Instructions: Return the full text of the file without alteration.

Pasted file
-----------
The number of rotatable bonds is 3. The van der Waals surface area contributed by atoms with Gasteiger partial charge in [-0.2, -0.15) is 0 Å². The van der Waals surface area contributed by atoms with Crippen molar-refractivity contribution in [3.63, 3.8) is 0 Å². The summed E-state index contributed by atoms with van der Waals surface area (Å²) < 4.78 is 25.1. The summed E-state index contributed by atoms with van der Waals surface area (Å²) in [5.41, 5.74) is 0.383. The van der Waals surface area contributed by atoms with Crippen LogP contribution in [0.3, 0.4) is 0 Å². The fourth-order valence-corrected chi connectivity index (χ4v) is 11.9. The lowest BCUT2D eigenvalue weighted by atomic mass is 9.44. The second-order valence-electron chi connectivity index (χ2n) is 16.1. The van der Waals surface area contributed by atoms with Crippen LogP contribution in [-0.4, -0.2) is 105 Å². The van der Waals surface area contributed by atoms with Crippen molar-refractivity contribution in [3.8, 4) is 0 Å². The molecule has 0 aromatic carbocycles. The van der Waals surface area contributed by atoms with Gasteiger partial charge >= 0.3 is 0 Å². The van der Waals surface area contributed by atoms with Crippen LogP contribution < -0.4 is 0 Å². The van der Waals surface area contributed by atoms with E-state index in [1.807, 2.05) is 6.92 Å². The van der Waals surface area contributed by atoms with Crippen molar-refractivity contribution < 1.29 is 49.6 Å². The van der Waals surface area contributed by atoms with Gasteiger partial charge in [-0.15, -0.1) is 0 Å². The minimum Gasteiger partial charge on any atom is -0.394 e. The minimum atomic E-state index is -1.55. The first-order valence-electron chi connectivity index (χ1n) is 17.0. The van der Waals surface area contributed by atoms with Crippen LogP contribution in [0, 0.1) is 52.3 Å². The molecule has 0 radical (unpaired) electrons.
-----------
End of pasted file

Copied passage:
The number of rotatable bonds is 3. The van der Waals surface area contributed by atoms with Gasteiger partial charge in [-0.2, -0.15) is 0 Å². The van der Waals surface area contributed by atoms with Crippen molar-refractivity contribution in [3.63, 3.8) is 0 Å². The summed E-state index contributed by atoms with van der Waals surface area (Å²) < 4.78 is 25.1. The summed E-state index contributed by atoms with van der Waals surface area (Å²) in [5.41, 5.74) is 0.383. The van der Waals surface area contributed by atoms with Crippen LogP contribution in [0.3, 0.4) is 0 Å². The fourth-order valence-corrected chi connectivity index (χ4v) is 11.9. The lowest BCUT2D eigenvalue weighted by atomic mass is 9.44. The second-order valence-electron chi connectivity index (χ2n) is 16.1. The van der Waals surface area contributed by atoms with Crippen LogP contribution in [-0.4, -0.2) is 105 Å². The van der Waals surface area contributed by atoms with Crippen molar-refractivity contribution in [3.8, 4) is 0 Å². The molecule has 0 aromatic carbocycles. The van der Waals surface area contributed by atoms with Gasteiger partial charge >= 0.3 is 0 Å². The van der Waals surface area contributed by atoms with Crippen LogP contribution < -0.4 is 0 Å². The van der Waals surface area contributed by atoms with E-state index in [1.807, 2.05) is 6.92 Å². The van der Waals surface area contributed by atoms with Crippen molar-refractivity contribution < 1.29 is 49.6 Å². The van der Waals surface area contributed by atoms with Gasteiger partial charge in [-0.15, -0.1) is 0 Å². The minimum Gasteiger partial charge on any atom is -0.394 e. The minimum atomic E-state index is -1.55. The first-order valence-electron chi connectivity index (χ1n) is 17.0. The van der Waals surface area contributed by atoms with Crippen LogP contribution in [0, 0.1) is 52.3 Å². The molecule has 0 radical (unpaired) electrons.